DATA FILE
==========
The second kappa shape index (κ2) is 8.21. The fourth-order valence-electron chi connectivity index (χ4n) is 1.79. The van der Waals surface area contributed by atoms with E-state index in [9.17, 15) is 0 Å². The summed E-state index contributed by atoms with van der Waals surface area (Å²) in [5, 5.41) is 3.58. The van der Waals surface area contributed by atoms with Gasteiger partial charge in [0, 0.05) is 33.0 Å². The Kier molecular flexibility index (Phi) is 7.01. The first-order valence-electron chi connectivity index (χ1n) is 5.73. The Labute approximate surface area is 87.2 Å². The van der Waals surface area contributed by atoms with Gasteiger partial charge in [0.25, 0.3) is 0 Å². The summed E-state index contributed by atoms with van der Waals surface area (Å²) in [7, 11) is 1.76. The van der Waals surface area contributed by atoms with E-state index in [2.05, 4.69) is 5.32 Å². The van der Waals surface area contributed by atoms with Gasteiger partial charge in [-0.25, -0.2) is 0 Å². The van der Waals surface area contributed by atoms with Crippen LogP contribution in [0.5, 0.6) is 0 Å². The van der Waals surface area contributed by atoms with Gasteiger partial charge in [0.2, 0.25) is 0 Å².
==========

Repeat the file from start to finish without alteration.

The second kappa shape index (κ2) is 8.21. The fourth-order valence-electron chi connectivity index (χ4n) is 1.79. The van der Waals surface area contributed by atoms with E-state index in [9.17, 15) is 0 Å². The summed E-state index contributed by atoms with van der Waals surface area (Å²) in [5, 5.41) is 3.58. The van der Waals surface area contributed by atoms with Gasteiger partial charge in [0, 0.05) is 33.0 Å². The Kier molecular flexibility index (Phi) is 7.01. The first-order valence-electron chi connectivity index (χ1n) is 5.73. The Labute approximate surface area is 87.2 Å². The van der Waals surface area contributed by atoms with Gasteiger partial charge in [0.25, 0.3) is 0 Å². The summed E-state index contributed by atoms with van der Waals surface area (Å²) in [7, 11) is 1.76. The van der Waals surface area contributed by atoms with E-state index in [2.05, 4.69) is 5.32 Å². The van der Waals surface area contributed by atoms with Gasteiger partial charge in [-0.25, -0.2) is 0 Å². The van der Waals surface area contributed by atoms with Crippen LogP contribution in [0.5, 0.6) is 0 Å². The van der Waals surface area contributed by atoms with Gasteiger partial charge in [0.2, 0.25) is 0 Å².